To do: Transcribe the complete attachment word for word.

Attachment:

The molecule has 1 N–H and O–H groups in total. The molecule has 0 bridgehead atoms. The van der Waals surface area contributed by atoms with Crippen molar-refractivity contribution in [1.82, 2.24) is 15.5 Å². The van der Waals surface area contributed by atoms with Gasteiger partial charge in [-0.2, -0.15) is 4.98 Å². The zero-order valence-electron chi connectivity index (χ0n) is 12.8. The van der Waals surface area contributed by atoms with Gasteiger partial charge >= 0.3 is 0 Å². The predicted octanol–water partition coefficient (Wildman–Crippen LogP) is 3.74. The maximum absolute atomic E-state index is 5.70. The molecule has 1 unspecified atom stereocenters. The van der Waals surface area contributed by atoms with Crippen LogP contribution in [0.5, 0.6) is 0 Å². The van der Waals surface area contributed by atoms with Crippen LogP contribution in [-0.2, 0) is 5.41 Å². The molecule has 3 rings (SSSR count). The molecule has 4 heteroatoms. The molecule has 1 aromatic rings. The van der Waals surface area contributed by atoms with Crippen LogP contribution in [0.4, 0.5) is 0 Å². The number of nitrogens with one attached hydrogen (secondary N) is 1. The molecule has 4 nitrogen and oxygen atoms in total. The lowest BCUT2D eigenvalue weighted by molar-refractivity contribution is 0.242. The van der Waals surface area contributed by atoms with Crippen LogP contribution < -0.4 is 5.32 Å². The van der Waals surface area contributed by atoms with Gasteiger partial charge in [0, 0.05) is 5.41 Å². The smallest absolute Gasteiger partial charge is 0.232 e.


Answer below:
The molecule has 1 N–H and O–H groups in total. The molecule has 0 bridgehead atoms. The van der Waals surface area contributed by atoms with Crippen molar-refractivity contribution in [1.82, 2.24) is 15.5 Å². The van der Waals surface area contributed by atoms with Gasteiger partial charge in [-0.2, -0.15) is 4.98 Å². The zero-order valence-electron chi connectivity index (χ0n) is 12.8. The van der Waals surface area contributed by atoms with Gasteiger partial charge >= 0.3 is 0 Å². The predicted octanol–water partition coefficient (Wildman–Crippen LogP) is 3.74. The maximum absolute atomic E-state index is 5.70. The molecule has 1 unspecified atom stereocenters. The van der Waals surface area contributed by atoms with Crippen LogP contribution in [0.5, 0.6) is 0 Å². The van der Waals surface area contributed by atoms with Crippen LogP contribution in [-0.2, 0) is 5.41 Å². The molecule has 3 rings (SSSR count). The molecule has 4 heteroatoms. The molecule has 1 aromatic rings. The van der Waals surface area contributed by atoms with Crippen LogP contribution in [0.4, 0.5) is 0 Å². The number of nitrogens with one attached hydrogen (secondary N) is 1. The molecule has 4 nitrogen and oxygen atoms in total. The lowest BCUT2D eigenvalue weighted by molar-refractivity contribution is 0.242. The van der Waals surface area contributed by atoms with Crippen LogP contribution < -0.4 is 5.32 Å². The van der Waals surface area contributed by atoms with Gasteiger partial charge in [0, 0.05) is 5.41 Å². The smallest absolute Gasteiger partial charge is 0.232 e.